Infrared vs. Traditional: A Sauna for All
Both an IR sauna and a traditional sauna provide heat therapy with associated health benefits, but their heating methods differ.
A traditional sauna:
- Has a wood-burning, electric, or natural gas heater.
- Can reach decidedly high temperatures. (For example, here at Almost Heaven Saunas, we aim for our sauna rooms to hit upwards of 185F.)
- Has a cavity somewhere in or on the heater to stack a collection of sauna stones.
- Can be enjoyed as either wet or dry, “dry” meaning that you simply get the heater going and leave it as is and “wet” meaning that once the room is good and hot, you sprinkle water over the heated stones to generate a burst of steam. Once the steam dissipates, you can either go back to enjoying a dry sauna or you can keep adding water periodically to keep things humid.
An infrared sauna:
- Uses radiator elements to generate heat.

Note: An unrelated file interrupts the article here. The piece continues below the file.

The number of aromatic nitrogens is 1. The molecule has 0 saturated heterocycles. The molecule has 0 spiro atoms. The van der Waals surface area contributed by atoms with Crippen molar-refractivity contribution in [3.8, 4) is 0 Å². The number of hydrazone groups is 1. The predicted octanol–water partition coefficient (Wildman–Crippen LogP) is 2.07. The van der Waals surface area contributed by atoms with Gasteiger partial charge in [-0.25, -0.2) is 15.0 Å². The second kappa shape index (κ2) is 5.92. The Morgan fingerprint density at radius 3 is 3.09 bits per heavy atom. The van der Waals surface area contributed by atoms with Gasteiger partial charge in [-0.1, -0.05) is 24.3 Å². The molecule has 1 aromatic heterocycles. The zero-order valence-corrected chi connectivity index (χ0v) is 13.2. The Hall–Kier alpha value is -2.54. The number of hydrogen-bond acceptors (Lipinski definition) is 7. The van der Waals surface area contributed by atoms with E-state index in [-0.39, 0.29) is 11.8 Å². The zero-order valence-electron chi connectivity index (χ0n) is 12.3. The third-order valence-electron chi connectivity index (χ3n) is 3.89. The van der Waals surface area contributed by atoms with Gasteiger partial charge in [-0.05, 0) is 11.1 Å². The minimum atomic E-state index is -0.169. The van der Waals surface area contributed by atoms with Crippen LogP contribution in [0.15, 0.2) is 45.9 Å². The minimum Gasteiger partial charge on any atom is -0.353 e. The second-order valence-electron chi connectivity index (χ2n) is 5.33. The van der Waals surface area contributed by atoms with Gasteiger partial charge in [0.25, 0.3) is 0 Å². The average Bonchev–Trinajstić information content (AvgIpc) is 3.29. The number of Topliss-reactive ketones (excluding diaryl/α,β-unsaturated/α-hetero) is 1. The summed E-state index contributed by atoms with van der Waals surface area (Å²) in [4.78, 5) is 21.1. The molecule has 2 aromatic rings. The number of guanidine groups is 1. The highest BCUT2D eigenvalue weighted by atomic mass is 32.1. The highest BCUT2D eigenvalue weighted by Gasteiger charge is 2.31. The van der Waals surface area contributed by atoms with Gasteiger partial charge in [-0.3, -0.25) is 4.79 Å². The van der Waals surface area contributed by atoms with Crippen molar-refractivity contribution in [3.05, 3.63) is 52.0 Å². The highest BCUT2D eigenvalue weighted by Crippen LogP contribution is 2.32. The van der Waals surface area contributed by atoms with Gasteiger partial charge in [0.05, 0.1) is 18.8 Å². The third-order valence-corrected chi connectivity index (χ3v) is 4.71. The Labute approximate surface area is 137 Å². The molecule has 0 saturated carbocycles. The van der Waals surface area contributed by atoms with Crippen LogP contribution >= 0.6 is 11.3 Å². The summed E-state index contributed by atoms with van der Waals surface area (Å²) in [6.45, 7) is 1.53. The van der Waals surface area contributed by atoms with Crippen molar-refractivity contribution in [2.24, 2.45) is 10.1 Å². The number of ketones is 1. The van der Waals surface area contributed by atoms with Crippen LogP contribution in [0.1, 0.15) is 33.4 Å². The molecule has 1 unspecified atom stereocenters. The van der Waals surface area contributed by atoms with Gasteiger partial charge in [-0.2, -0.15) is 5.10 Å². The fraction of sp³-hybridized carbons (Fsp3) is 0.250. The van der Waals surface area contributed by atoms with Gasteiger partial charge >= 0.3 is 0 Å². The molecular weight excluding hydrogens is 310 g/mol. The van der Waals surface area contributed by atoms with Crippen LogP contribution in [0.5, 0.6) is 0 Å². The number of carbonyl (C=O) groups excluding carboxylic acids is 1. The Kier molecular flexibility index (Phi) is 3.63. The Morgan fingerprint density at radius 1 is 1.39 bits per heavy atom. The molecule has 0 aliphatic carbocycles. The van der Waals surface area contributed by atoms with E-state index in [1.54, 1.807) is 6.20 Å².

- Heats the body directly without making the sauna room itself very hot, which means it produces a much milder temperature.
- Is used exclusively as a dry sauna.
So what type is better? That all depends on what you expect your sauna to be able to accomplish.
If you’re looking for a sauna that will give you that extreme heat or if you want the ability to control both the temperature and humidity inside your sauna, then you’re in the market for a traditional sauna.
On the other hand, if you want something that remains dry so that you can place it on a carpeted surface or if you don’t or can’t enjoy such high temperatures yet still want a heat therapy option, you would want to go with an IR sauna.
There are dedicated enthusiasts that back up both the traditional and the IR sauna experiences, but what matters most is what will serve your wants and needs the best. Here at Almost Heaven Saunas, we have saunas that can accommodate traditionalists and infrared lovers alike. Right now, all LX Infrared Saunas are available for 30% off the MSRP price! (Click to learn more.) To speak to someone here directly, give us a call at 888.355.3050 or email firstname.lastname@example.org.